Cox said he couldn’t understand why the independent panel did not suggest a major overhaul of how the state Department of Social and Health Services (DSHS) handles child-dependency cases. Cox, who had primary custody of Charlie and Braden at the time of their deaths, said the case underscores deep flaws in the system.
“We still have this outcome, that tells me procedures were inadequate,” said Cox, 57. “I understand, and I’m glad that none of the actual social workers or case workers involved are found to be at fault, but that doesn’t mean there wasn’t a fault there. It doesn’t absolve the system. We told everyone we could that Josh was capable of this and we wanted those kids safe.”
Kastama said there was a communication failure between authorities in Washington state and in Utah, where Powell’s wife, Susan Cox Powell, went missing in late 2009. Police in Utah were concerned about protecting a missing person, possibly a homicide investigation, and unable to share information with DSHS in fear that the information would be released publicly and accessible by Powell, Kastama said.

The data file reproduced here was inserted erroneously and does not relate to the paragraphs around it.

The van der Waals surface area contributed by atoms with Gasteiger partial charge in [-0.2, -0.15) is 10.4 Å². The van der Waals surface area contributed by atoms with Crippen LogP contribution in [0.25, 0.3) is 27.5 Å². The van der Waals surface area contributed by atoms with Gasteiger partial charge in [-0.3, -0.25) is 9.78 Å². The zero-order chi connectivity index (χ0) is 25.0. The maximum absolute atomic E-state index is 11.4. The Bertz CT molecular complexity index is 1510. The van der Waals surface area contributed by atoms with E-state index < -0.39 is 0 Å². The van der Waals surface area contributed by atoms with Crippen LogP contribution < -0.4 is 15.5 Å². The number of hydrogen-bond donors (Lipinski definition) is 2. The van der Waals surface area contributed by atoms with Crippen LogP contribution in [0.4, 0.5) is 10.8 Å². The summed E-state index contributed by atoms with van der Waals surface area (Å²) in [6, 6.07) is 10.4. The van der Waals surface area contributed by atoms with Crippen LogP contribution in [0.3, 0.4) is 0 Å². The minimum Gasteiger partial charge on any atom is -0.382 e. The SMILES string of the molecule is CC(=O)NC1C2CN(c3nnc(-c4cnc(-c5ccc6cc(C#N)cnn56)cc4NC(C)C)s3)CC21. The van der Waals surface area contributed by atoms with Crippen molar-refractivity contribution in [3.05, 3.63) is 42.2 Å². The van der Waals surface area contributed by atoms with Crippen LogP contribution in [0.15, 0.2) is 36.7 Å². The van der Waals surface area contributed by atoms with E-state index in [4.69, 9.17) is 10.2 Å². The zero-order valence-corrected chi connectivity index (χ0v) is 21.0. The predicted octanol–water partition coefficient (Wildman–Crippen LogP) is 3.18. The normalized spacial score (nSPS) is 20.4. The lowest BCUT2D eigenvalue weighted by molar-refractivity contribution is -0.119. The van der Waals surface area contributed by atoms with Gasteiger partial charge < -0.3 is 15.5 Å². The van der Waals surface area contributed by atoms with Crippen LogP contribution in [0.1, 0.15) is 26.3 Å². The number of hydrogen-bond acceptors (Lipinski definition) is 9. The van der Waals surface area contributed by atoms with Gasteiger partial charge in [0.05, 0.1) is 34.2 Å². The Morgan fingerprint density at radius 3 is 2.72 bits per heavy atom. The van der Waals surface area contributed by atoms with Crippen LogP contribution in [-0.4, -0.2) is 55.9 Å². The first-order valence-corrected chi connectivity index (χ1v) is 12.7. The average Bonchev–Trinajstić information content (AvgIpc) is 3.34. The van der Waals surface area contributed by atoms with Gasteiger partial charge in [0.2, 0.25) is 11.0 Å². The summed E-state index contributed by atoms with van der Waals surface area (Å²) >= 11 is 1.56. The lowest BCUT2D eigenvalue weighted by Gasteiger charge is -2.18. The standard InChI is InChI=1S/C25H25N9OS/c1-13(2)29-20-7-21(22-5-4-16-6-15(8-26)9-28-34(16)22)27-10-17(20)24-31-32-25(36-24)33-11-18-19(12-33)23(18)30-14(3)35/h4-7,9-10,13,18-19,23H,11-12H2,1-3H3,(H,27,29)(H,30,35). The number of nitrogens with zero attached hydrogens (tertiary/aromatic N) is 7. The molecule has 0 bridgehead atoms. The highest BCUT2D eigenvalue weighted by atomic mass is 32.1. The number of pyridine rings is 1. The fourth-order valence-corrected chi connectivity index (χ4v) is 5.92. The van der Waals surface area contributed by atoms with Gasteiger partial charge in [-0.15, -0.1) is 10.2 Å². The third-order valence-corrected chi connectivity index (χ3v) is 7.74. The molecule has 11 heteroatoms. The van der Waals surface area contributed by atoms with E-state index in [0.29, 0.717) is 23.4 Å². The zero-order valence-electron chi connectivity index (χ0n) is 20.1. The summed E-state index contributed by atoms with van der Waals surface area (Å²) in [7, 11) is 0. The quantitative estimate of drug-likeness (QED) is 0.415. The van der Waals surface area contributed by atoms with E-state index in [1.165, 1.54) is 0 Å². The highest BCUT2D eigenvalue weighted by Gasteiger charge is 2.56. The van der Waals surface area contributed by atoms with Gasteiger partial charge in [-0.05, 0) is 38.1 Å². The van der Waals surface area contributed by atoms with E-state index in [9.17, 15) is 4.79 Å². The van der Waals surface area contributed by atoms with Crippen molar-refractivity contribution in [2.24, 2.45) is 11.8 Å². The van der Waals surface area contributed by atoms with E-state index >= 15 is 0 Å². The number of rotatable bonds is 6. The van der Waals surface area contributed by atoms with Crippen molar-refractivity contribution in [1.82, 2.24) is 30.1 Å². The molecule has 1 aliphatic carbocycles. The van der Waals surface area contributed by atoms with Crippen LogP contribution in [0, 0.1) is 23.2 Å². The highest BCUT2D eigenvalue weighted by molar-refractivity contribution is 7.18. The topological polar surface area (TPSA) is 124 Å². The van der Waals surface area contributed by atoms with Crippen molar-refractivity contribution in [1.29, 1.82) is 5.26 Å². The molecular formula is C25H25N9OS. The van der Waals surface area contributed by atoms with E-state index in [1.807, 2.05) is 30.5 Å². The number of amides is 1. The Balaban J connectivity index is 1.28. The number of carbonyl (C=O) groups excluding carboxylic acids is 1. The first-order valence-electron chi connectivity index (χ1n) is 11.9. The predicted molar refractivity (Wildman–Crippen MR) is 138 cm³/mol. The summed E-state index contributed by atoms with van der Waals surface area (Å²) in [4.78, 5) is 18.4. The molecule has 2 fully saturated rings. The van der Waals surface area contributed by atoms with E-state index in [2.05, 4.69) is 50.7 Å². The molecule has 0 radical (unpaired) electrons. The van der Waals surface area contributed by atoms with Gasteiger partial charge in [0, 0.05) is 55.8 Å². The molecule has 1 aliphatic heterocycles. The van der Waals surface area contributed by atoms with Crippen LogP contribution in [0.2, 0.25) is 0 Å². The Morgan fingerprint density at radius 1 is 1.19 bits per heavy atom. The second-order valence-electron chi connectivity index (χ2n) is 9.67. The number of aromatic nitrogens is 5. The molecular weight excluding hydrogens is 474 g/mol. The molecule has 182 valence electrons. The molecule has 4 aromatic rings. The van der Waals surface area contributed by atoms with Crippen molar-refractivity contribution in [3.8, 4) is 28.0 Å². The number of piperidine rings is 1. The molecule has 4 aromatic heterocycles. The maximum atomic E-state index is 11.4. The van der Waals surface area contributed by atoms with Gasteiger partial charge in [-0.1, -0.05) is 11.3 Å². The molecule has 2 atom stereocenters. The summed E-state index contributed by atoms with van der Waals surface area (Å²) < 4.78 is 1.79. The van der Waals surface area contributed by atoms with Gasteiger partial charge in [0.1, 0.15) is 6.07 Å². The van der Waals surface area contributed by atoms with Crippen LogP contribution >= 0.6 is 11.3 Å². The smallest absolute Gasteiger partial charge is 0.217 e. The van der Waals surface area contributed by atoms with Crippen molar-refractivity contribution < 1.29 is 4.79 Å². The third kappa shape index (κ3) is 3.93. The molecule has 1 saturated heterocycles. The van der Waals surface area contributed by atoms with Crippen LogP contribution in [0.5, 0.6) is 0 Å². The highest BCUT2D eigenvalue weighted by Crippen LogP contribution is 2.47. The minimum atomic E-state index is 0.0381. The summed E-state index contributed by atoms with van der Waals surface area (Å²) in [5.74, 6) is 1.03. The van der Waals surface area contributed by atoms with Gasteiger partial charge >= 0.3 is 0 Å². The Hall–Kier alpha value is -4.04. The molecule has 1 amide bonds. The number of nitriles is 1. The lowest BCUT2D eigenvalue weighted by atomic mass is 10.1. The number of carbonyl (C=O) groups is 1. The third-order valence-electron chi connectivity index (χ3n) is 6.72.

Had more information been shared “it may have helped” save the boys’ lives.
But, Kastama quickly adds, that’s not completely certain. Kastama would like to see state legislators address a way for agencies across state lines to share information in child-dependency cases without compromising either case.
Reporter allowed in
State law requires DSHS, which oversees the Children’s Administration, to conduct a review whenever a child receiving services from the agency dies or suffers a serious injury suspected to be caused by abuse or neglect.
During three days in April and June, panelists heard from numerous witnesses, including Griffin-Hall. They also heard from DSHS employees, three Pierce County sheriff’s investigators assigned to the Powell case and a former assistant attorney general.